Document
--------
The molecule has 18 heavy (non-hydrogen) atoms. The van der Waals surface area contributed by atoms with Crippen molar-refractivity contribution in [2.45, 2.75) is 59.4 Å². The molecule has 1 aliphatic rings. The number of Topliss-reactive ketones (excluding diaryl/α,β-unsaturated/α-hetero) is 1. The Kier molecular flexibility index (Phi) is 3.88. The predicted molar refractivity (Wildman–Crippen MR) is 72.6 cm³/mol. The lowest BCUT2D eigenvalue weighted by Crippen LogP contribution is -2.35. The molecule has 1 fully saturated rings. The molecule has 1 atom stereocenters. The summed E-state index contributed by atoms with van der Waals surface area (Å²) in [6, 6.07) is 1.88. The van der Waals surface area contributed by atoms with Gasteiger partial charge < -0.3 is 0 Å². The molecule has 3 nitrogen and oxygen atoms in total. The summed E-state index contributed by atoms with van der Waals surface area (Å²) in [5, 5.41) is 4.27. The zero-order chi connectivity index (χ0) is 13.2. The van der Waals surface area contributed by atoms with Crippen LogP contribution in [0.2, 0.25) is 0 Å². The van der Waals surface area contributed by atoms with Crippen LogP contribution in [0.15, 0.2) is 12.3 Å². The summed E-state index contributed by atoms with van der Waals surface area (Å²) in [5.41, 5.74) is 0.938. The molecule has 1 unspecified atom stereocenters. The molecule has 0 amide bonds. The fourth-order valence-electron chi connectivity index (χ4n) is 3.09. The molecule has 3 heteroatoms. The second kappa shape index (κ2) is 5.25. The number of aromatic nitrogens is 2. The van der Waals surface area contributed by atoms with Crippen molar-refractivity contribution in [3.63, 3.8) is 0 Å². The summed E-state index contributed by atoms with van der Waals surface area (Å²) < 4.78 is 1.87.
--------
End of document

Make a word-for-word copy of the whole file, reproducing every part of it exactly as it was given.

The molecule has 18 heavy (non-hydrogen) atoms. The van der Waals surface area contributed by atoms with Crippen molar-refractivity contribution in [2.45, 2.75) is 59.4 Å². The molecule has 1 aliphatic rings. The number of Topliss-reactive ketones (excluding diaryl/α,β-unsaturated/α-hetero) is 1. The Kier molecular flexibility index (Phi) is 3.88. The predicted molar refractivity (Wildman–Crippen MR) is 72.6 cm³/mol. The lowest BCUT2D eigenvalue weighted by Crippen LogP contribution is -2.35. The molecule has 1 fully saturated rings. The molecule has 1 atom stereocenters. The summed E-state index contributed by atoms with van der Waals surface area (Å²) in [6, 6.07) is 1.88. The van der Waals surface area contributed by atoms with Gasteiger partial charge < -0.3 is 0 Å². The molecule has 3 nitrogen and oxygen atoms in total. The summed E-state index contributed by atoms with van der Waals surface area (Å²) in [5, 5.41) is 4.27. The zero-order chi connectivity index (χ0) is 13.2. The van der Waals surface area contributed by atoms with Crippen LogP contribution in [0.2, 0.25) is 0 Å². The van der Waals surface area contributed by atoms with Crippen LogP contribution in [0.15, 0.2) is 12.3 Å². The summed E-state index contributed by atoms with van der Waals surface area (Å²) in [5.41, 5.74) is 0.938. The molecule has 1 unspecified atom stereocenters. The molecule has 0 amide bonds. The fourth-order valence-electron chi connectivity index (χ4n) is 3.09. The molecule has 3 heteroatoms. The second kappa shape index (κ2) is 5.25. The number of aromatic nitrogens is 2. The van der Waals surface area contributed by atoms with Crippen molar-refractivity contribution in [3.63, 3.8) is 0 Å². The summed E-state index contributed by atoms with van der Waals surface area (Å²) < 4.78 is 1.87.